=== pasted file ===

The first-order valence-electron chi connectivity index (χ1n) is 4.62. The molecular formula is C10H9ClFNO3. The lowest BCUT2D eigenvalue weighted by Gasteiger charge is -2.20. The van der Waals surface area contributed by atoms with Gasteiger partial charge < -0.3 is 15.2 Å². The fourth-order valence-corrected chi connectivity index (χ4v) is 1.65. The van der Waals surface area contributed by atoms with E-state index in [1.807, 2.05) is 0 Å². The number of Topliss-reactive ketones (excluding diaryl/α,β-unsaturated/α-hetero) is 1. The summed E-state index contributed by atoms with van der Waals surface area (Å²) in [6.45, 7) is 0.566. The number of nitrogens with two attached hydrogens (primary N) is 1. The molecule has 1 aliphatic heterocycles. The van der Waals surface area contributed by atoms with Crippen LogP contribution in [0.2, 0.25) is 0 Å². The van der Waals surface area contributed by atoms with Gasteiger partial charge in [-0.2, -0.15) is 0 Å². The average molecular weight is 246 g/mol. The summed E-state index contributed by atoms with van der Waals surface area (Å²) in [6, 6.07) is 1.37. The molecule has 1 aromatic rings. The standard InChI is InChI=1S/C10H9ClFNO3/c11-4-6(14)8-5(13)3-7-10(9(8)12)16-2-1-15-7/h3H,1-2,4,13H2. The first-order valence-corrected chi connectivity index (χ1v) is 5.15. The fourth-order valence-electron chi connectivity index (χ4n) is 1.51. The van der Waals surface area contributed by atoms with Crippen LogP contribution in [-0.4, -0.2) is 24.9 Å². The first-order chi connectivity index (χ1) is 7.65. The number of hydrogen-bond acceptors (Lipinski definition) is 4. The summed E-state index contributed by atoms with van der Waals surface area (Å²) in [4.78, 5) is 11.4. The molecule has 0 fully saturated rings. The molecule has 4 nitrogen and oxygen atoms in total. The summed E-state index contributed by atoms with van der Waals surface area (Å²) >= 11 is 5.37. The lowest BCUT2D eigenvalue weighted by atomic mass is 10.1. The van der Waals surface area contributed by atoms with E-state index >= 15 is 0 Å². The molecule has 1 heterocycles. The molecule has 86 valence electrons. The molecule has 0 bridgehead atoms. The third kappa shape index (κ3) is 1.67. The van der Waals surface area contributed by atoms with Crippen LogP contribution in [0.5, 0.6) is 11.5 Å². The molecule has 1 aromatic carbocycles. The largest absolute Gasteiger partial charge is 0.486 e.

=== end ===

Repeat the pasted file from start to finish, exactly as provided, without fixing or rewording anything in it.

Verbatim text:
The first-order valence-electron chi connectivity index (χ1n) is 4.62. The molecular formula is C10H9ClFNO3. The lowest BCUT2D eigenvalue weighted by Gasteiger charge is -2.20. The van der Waals surface area contributed by atoms with Gasteiger partial charge < -0.3 is 15.2 Å². The fourth-order valence-corrected chi connectivity index (χ4v) is 1.65. The van der Waals surface area contributed by atoms with E-state index in [1.807, 2.05) is 0 Å². The number of Topliss-reactive ketones (excluding diaryl/α,β-unsaturated/α-hetero) is 1. The summed E-state index contributed by atoms with van der Waals surface area (Å²) in [6.45, 7) is 0.566. The number of nitrogens with two attached hydrogens (primary N) is 1. The molecule has 1 aliphatic heterocycles. The van der Waals surface area contributed by atoms with Crippen LogP contribution in [0.2, 0.25) is 0 Å². The van der Waals surface area contributed by atoms with Gasteiger partial charge in [-0.2, -0.15) is 0 Å². The average molecular weight is 246 g/mol. The summed E-state index contributed by atoms with van der Waals surface area (Å²) in [6, 6.07) is 1.37. The molecule has 1 aromatic rings. The standard InChI is InChI=1S/C10H9ClFNO3/c11-4-6(14)8-5(13)3-7-10(9(8)12)16-2-1-15-7/h3H,1-2,4,13H2. The first-order valence-corrected chi connectivity index (χ1v) is 5.15. The fourth-order valence-electron chi connectivity index (χ4n) is 1.51. The van der Waals surface area contributed by atoms with Crippen LogP contribution in [-0.4, -0.2) is 24.9 Å². The first-order chi connectivity index (χ1) is 7.65. The number of hydrogen-bond acceptors (Lipinski definition) is 4. The summed E-state index contributed by atoms with van der Waals surface area (Å²) in [4.78, 5) is 11.4. The molecule has 0 fully saturated rings. The molecule has 4 nitrogen and oxygen atoms in total. The summed E-state index contributed by atoms with van der Waals surface area (Å²) >= 11 is 5.37. The lowest BCUT2D eigenvalue weighted by atomic mass is 10.1. The van der Waals surface area contributed by atoms with E-state index >= 15 is 0 Å². The molecule has 1 heterocycles. The molecule has 86 valence electrons. The molecule has 0 bridgehead atoms. The third kappa shape index (κ3) is 1.67. The van der Waals surface area contributed by atoms with Crippen LogP contribution in [0.5, 0.6) is 11.5 Å². The molecule has 1 aromatic carbocycles. The largest absolute Gasteiger partial charge is 0.486 e.